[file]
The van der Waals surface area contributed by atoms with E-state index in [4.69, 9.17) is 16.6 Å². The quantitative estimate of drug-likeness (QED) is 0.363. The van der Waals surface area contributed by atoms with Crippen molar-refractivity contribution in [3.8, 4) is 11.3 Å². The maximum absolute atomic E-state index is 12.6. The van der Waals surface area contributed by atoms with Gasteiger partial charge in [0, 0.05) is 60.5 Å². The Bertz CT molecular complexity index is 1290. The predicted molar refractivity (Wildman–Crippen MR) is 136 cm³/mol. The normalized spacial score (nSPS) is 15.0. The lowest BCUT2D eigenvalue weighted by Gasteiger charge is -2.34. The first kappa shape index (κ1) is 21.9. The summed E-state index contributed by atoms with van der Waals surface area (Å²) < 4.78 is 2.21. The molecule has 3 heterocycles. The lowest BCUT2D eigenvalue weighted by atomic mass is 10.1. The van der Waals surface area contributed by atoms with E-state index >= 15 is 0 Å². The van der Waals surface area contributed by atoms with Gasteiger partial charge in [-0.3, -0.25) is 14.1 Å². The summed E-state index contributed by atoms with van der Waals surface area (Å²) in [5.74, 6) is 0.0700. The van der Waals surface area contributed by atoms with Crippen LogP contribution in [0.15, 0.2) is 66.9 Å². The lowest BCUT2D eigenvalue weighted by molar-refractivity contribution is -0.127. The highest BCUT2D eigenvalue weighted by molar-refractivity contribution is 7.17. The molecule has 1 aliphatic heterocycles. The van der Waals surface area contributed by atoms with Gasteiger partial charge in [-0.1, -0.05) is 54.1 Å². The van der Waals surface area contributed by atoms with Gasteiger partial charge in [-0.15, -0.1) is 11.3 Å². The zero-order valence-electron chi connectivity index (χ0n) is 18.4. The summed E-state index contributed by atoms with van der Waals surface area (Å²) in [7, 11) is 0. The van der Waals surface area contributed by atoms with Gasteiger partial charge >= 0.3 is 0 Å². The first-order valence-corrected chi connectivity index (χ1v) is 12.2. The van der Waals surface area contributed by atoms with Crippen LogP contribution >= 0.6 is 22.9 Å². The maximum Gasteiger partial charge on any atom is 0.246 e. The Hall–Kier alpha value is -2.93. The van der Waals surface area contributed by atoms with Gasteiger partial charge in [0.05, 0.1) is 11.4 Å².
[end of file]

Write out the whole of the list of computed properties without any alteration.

The van der Waals surface area contributed by atoms with E-state index in [4.69, 9.17) is 16.6 Å². The quantitative estimate of drug-likeness (QED) is 0.363. The van der Waals surface area contributed by atoms with Crippen molar-refractivity contribution in [3.8, 4) is 11.3 Å². The maximum absolute atomic E-state index is 12.6. The van der Waals surface area contributed by atoms with Gasteiger partial charge in [0, 0.05) is 60.5 Å². The Bertz CT molecular complexity index is 1290. The predicted molar refractivity (Wildman–Crippen MR) is 136 cm³/mol. The normalized spacial score (nSPS) is 15.0. The lowest BCUT2D eigenvalue weighted by Gasteiger charge is -2.34. The first kappa shape index (κ1) is 21.9. The summed E-state index contributed by atoms with van der Waals surface area (Å²) < 4.78 is 2.21. The molecule has 3 heterocycles. The lowest BCUT2D eigenvalue weighted by atomic mass is 10.1. The van der Waals surface area contributed by atoms with E-state index >= 15 is 0 Å². The van der Waals surface area contributed by atoms with Gasteiger partial charge in [-0.3, -0.25) is 14.1 Å². The summed E-state index contributed by atoms with van der Waals surface area (Å²) in [5.74, 6) is 0.0700. The van der Waals surface area contributed by atoms with Crippen LogP contribution in [0.15, 0.2) is 66.9 Å². The lowest BCUT2D eigenvalue weighted by molar-refractivity contribution is -0.127. The highest BCUT2D eigenvalue weighted by molar-refractivity contribution is 7.17. The molecule has 1 aliphatic heterocycles. The van der Waals surface area contributed by atoms with Gasteiger partial charge in [-0.1, -0.05) is 54.1 Å². The van der Waals surface area contributed by atoms with Gasteiger partial charge in [-0.15, -0.1) is 11.3 Å². The zero-order valence-electron chi connectivity index (χ0n) is 18.4. The summed E-state index contributed by atoms with van der Waals surface area (Å²) in [7, 11) is 0. The van der Waals surface area contributed by atoms with Gasteiger partial charge >= 0.3 is 0 Å². The first-order valence-corrected chi connectivity index (χ1v) is 12.2. The van der Waals surface area contributed by atoms with Crippen LogP contribution >= 0.6 is 22.9 Å². The maximum Gasteiger partial charge on any atom is 0.246 e. The Hall–Kier alpha value is -2.93. The van der Waals surface area contributed by atoms with Gasteiger partial charge in [0.05, 0.1) is 11.4 Å².